(Stacker) – “Give me your tired, your poor / your huddled masses yearning to be free …” Such were the words of Emma Lazarus, written in 1883 and enshrined in American history in 1930, in the form of a bronze plaque affixed to the pedestal of the Statue of Liberty. The implication of these words still evokes a sense of national pride and identity, even if their intended target—refugees—has become an unfortunately politicized group in recent history.

The U.S. opened its arms to more than 207,000 souls in 1980, according to historic data tracked by the Refugee Processing Center, most of whom came here from Asia. At the time, the Soviet-Afghan War had begun along with the insurgency of the Khmer Rouge in Cambodia that resulted in the mass genocide of nearly 2 million in the late 1970s. Vietnam was not yet a distant memory, and echoes of what would spark the civil war in Sri Lanka were already beginning to be heard.

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That year, the U.S. was itself in flux. The country was moving from the well-intentioned-if-ultimately conflicted Carter years to the Regan era, which severely curtailed the acceptance of refugees: the national number of refugees dropped by more than two-thirds between 1980 and 1983.

Now, nearly 40 years later, the world finds itself yet again in the throes of a distant international conflict—this time in Ukraine—and the U.S., as it always has, again struggles with the degree to which its leaders will allow it to live up to Emma Lazarus’ song.

As of June 30, 2022, just over 15,000 refugees have been accepted into the country since the beginning of the year, a mere fraction of the numbers admitted less than a generation ago. To a limited degree, COVID-19 still plays a role in this reduction; to a larger degree, politics is the culprit. Still each state in the nation accepts its fair share of refugees. Stacker referenced data from The Refugee Processing Center to compile statistics on the number of refugees and their countries of origin resettled in New Mexico in June 2022.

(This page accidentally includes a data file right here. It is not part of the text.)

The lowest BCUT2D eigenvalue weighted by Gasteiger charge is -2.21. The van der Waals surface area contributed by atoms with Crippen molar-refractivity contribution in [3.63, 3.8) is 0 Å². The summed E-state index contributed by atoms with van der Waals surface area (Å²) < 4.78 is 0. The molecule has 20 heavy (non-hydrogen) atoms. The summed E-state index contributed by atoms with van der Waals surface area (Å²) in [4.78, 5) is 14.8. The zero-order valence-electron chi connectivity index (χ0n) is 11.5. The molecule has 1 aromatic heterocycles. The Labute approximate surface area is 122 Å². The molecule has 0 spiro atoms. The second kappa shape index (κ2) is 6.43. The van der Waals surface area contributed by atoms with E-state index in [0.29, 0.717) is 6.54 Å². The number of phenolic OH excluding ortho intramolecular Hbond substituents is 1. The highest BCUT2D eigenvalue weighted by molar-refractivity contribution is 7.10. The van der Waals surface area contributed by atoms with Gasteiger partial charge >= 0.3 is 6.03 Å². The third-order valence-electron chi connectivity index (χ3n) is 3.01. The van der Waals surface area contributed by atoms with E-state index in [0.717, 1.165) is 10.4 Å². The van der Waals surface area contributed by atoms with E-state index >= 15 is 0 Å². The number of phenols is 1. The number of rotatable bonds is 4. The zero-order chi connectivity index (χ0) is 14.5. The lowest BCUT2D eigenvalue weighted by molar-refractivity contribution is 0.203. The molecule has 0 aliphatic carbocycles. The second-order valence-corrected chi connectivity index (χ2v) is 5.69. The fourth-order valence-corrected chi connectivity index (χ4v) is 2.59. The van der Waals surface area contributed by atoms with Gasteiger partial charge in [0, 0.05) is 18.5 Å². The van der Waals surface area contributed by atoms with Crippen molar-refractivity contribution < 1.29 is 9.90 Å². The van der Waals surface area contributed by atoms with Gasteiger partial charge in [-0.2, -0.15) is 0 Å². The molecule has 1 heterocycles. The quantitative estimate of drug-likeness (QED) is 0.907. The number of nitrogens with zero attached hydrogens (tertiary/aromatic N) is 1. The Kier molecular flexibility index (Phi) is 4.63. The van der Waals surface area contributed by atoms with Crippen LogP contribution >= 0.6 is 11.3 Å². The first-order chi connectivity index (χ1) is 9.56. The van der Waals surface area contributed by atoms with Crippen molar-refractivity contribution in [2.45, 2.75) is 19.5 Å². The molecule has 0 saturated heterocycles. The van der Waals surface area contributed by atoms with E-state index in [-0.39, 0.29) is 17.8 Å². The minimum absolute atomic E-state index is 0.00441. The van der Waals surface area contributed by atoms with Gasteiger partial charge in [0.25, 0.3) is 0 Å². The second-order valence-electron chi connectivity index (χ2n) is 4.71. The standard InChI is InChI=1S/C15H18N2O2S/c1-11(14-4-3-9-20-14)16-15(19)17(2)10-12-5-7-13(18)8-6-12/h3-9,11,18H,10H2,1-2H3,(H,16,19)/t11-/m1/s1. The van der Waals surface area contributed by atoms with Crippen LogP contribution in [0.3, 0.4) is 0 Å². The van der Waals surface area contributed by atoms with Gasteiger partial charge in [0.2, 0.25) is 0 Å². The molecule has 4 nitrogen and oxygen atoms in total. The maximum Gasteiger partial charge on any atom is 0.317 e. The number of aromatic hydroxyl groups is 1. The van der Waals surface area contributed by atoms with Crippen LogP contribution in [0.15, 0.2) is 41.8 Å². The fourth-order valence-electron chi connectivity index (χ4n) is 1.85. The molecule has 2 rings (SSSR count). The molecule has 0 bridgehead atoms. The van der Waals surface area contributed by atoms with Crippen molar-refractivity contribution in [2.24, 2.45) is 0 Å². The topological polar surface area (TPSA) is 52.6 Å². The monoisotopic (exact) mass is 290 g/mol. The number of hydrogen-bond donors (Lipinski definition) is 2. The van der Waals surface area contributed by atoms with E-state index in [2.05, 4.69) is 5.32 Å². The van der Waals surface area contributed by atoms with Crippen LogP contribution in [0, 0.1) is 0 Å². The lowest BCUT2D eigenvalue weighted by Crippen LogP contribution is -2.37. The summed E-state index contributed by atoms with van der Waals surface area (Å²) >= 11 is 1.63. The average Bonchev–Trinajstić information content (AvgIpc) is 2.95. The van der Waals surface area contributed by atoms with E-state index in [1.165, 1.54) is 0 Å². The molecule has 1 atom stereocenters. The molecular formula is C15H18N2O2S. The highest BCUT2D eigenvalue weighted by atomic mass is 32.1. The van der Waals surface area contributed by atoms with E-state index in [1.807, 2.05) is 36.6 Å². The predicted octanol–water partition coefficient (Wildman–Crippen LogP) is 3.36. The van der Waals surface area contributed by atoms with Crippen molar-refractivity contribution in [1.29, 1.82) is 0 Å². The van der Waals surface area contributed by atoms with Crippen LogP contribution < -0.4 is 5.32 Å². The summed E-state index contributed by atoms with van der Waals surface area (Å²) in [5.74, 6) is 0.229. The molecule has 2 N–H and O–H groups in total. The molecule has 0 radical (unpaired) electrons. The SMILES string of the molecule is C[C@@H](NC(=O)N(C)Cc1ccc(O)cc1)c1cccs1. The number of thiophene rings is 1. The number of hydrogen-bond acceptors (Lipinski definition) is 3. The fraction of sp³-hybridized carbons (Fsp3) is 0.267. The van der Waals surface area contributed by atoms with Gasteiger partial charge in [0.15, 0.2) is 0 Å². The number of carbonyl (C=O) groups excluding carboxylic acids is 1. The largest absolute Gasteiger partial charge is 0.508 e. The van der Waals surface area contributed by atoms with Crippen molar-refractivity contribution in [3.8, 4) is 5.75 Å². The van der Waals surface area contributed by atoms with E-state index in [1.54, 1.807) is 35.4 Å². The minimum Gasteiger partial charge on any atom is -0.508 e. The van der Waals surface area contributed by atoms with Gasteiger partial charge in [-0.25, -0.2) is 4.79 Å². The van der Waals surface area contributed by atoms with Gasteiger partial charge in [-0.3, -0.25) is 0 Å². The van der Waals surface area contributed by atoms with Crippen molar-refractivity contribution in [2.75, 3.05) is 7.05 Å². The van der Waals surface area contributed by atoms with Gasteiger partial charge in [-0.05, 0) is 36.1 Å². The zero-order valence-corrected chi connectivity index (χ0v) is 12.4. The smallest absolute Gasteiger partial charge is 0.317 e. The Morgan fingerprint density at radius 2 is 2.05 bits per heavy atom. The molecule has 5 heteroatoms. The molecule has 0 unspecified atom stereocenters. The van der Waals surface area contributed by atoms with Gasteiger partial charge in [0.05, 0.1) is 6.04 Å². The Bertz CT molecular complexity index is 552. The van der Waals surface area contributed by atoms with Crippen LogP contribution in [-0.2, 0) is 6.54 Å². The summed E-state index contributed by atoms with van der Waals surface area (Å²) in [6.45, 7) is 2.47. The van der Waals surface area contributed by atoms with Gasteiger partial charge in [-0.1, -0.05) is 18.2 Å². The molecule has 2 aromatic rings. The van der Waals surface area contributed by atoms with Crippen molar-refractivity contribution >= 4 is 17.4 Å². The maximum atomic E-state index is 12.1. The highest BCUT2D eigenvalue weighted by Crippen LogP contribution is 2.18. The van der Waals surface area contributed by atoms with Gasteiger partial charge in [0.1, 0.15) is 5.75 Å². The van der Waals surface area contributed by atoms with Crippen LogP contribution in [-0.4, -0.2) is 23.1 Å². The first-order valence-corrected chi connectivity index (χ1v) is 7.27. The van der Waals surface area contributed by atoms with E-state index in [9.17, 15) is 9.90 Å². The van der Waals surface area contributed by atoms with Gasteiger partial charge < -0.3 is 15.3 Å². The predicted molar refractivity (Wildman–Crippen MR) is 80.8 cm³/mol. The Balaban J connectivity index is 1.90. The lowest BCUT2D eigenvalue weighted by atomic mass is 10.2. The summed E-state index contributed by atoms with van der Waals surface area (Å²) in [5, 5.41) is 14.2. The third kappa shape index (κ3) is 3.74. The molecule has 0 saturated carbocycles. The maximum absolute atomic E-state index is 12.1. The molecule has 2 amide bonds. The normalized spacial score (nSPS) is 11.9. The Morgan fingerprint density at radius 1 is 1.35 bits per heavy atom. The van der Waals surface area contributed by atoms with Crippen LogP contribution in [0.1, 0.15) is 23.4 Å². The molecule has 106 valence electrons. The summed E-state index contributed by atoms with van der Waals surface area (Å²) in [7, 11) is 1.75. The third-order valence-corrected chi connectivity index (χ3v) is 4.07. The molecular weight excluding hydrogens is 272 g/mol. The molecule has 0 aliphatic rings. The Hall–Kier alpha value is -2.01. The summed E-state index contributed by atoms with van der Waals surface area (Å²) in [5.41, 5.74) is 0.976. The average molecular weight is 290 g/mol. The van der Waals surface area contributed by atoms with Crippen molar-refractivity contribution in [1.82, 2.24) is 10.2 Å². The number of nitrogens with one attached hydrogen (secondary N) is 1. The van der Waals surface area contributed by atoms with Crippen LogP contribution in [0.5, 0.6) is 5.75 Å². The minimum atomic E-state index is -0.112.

June refugee statistics
Countries where refugees arrived from in June
New Mexico
#1. Syria: 6
#2. Central African Republic: 1
#2. Iraq: 1

National
#1. Democratic Republic of the Congo: 808
#2. Syria: 518
#3. Afghanistan: 261
#4. Ukraine: 142
#5. Burma: 111

States that accepted the most refugees in June
#1. Texas: 267
#2. California: 235
#3. New York: 155
#4. Pennsylvania: 110
#5. Illinois: 106

Read on to see the countries that New Mexico has accepted the most refugees from since October.

#1. Democratic Republic of the Congo

Refugees that arrived from Democratic Republic of the Congo since October
New Mexico: 28

National: 3,735
Top states
#1. Kentucky: 440
#2. Texas: 381
#3. Arizona: 218
#4. Michigan: 199
#5. New York: 196

#2. Syria

Refugees that arrived from Syria since October
New Mexico: 23

National: 3,525
Top states
#1. California: 399
#2. Michigan: 351
#3. Pennsylvania: 266
#4. New York: 252
#5. Texas: 237

#3. Cambodia

Refugees that arrived from Cambodia since October
New Mexico: 3

National: 28
Top states
#1. Rhode Island: 9
#2. Texas: 7
#3. Georgia: 5
#4. North Carolina: 4
#5. New Mexico: 3

#4. Afghanistan

Refugees that arrived from Afghanistan since October
New Mexico: 2

National: 846
Top states
#1. California: 158
#2. Texas: 105
#2. Virginia: 105
#4. Colorado: 76
#5. Washington: 56

#5. Central African Republic (tied)

Refugees that arrived from Central African Republic since October
New Mexico: 1

National: 118
Top states
#1. Arizona: 22
#2. Georgia: 21
#3. North Carolina: 16
#4. Utah: 14
#5. Texas: 9

#5. Colombia (tied)

Refugees that arrived from Colombia since October
New Mexico: 1

National: 90
Top states
#1. New Jersey: 15
#2. North Carolina: 11
#3. Virginia: 9
#4. New York: 8
#5. California: 7

#5. Ethiopia (tied)

Refugees that arrived from Ethiopia since October
New Mexico: 1

National: 109
Top states
#1. Minnesota: 46
#2. Maryland: 14
#3. Texas: 10
#4. Colorado: 9
#5. Washington: 6

#5. Iraq (tied)

Refugees that arrived from Iraq since October
New Mexico: 1

National: 331
Top states
#1. Michigan: 50
#2. California: 46
#3. Texas: 37
#4. New York: 25
#5. Pennsylvania: 24

#5. Zimbabwe (tied)

Refugees that arrived from Zimbabwe since October
New Mexico: 1

National: 2
Top states
#1. Arizona: 1
#1. New Mexico: 1